The Roman Emperor, Nero, is said to have fiddled while Rome burned. His alleged conduct passed into common parlance to mean “not dealing with a difficult or dangerous situation but instead doing useless things or pretending nothing is wrong”.
In our current situation, fiddling with runaway violent crime includes the Government asserting repeatedly that it is the police who are responsible for our safety—even in the face of the ludicrous self-assessed “excellence” of the latest holder of the office of Commissioner of Police.
However, there is a National Security Council (the NSC), of which the Prime Minister is the head, which assembles, with or without the heads of the so-called protective services in attendance by invitation. What is the purpose of this NSC?
While thinking about this, I came across a proposition contained in a New York Times commentary by David French on the rise of violent incidents on the New York subway. It is as powerful as those statements of Professor HLA Hart, the famed Oxford Professor of Jurisprudence—to which I have referred for more than a decade—concerning the consequences when there is a “breakdown of ordered legal control”.
French’s proposition reflects exactly where we are in terms of our own public spaces, including schools and in, many cases, private spaces as well.
Here it is: “Civil society cannot exist when the rule of law fails, and that includes on the nation’s streets and public transit systems. The rule of law has to apply to the most and the least powerful citizens, or we will create a culture of impunity that can disrupt lives and, ultimately dangerously destabilize communities.”
In two posts in 2016 from the Office of the Prime Minister, (the OPM), the NSC was respectively listed among “Businesses and Departments” for which the OPM is responsible and “charged with the responsibility of monitoring matters relating to defence and national security and serviced by a secretariat comprising staff employed to assist the council in the execution of its duties”.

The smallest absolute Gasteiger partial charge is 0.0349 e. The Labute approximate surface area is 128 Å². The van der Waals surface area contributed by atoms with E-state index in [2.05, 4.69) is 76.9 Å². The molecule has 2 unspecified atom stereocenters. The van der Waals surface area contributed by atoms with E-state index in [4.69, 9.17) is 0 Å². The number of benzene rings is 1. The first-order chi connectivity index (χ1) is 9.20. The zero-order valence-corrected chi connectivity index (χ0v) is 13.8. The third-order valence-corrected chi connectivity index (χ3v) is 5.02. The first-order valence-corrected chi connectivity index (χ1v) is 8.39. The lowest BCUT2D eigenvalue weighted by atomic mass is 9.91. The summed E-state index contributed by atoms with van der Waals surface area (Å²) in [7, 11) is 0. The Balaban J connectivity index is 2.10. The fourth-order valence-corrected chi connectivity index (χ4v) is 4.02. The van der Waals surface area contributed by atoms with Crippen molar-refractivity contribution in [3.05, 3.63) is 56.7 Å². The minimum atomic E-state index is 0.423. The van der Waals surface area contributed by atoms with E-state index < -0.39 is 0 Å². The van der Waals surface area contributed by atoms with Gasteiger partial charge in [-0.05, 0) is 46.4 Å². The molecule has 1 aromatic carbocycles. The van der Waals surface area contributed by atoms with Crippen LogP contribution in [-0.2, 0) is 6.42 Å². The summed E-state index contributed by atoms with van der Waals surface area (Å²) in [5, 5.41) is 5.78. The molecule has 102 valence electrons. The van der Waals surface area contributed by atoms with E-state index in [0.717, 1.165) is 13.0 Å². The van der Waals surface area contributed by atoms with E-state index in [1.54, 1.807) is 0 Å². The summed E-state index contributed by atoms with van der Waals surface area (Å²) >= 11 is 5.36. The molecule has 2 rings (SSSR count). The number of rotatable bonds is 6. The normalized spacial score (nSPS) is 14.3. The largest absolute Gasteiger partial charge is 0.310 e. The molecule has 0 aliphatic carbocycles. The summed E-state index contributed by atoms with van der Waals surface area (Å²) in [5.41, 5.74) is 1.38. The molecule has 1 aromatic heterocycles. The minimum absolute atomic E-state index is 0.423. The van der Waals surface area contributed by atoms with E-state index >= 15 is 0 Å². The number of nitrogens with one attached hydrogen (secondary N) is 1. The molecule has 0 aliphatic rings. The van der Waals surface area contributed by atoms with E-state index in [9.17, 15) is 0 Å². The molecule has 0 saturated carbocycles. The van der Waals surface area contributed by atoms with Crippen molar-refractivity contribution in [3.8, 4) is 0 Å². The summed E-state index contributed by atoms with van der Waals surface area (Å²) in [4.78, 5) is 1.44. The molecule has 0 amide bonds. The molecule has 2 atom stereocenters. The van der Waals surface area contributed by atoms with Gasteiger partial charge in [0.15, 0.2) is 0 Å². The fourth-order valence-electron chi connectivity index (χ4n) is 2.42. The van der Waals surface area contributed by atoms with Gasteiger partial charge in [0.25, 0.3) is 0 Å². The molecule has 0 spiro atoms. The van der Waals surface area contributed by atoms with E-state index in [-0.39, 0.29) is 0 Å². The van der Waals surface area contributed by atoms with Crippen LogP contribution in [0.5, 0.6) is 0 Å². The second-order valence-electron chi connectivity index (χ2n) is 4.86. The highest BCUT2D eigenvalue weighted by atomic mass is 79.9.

In the exercise of “monitoring”, did the NSC learn of and give directives to restrain the flow of guns through the legal ports and keep that matter under systematic review, as monitoring conveys in its ordinary meaning?
More detailed reference to the NSC’s duties can be found in a rapid review of National Security Councils globally, issued by the UK-based Institute of Development Studies.
For the NSC, Government of the Republic of Trinidad and Tobago, it cited the following source: Government Information Service Limited (GISL), Government of Trinidad and Tobago. (2017). Web page accessed: 11.2.17.
This government site (now said to be under maintenance) reportedly stated that: “the role of the NSC is to consider threats to the national security of Trinidad and Tobago and formulate policy at the strategic level. The NSC does not become involved in investigative matters between law enforcement and the DPP or other such bodies, nor is the NSC privy to the details of such matters.”
Despite that accurate statement of constitutional restraint, the government site reportedly, however, did give examples of matters that “would engage the attention of the NSC”.
These included “establishing a maritime security wall around Trinidad and Tobago, inclusive of the acquisition of naval and air assets; enhancing the work of the Police Service to deal with criminal and security matters; policies on the Rapid Response Unit; the National Operations Centre; the CCTV systems; policies for surveillance; integrating intelligence sharing mechanisms; responsibility for energy security; critical infrastructure and port security.”
The exercise of responsibility for port security has been undeniably a huge and continuing failure with the deadly consequence that the guns, now so freely in use, have breezed through the legal ports.
Our government and opposition regularly berate each other and descend also into berating us, the citizens. While they indulge in berating, citizens suffer murderous deaths and the rule of law is consistently undermined.
Many of our besieged citizens are not buying the Government’s position on responsibility for our safety. In those circumstances, despite the fact that security matters require restraint in divulging information, we are entitled to ask whether the NSC is a mere placebo.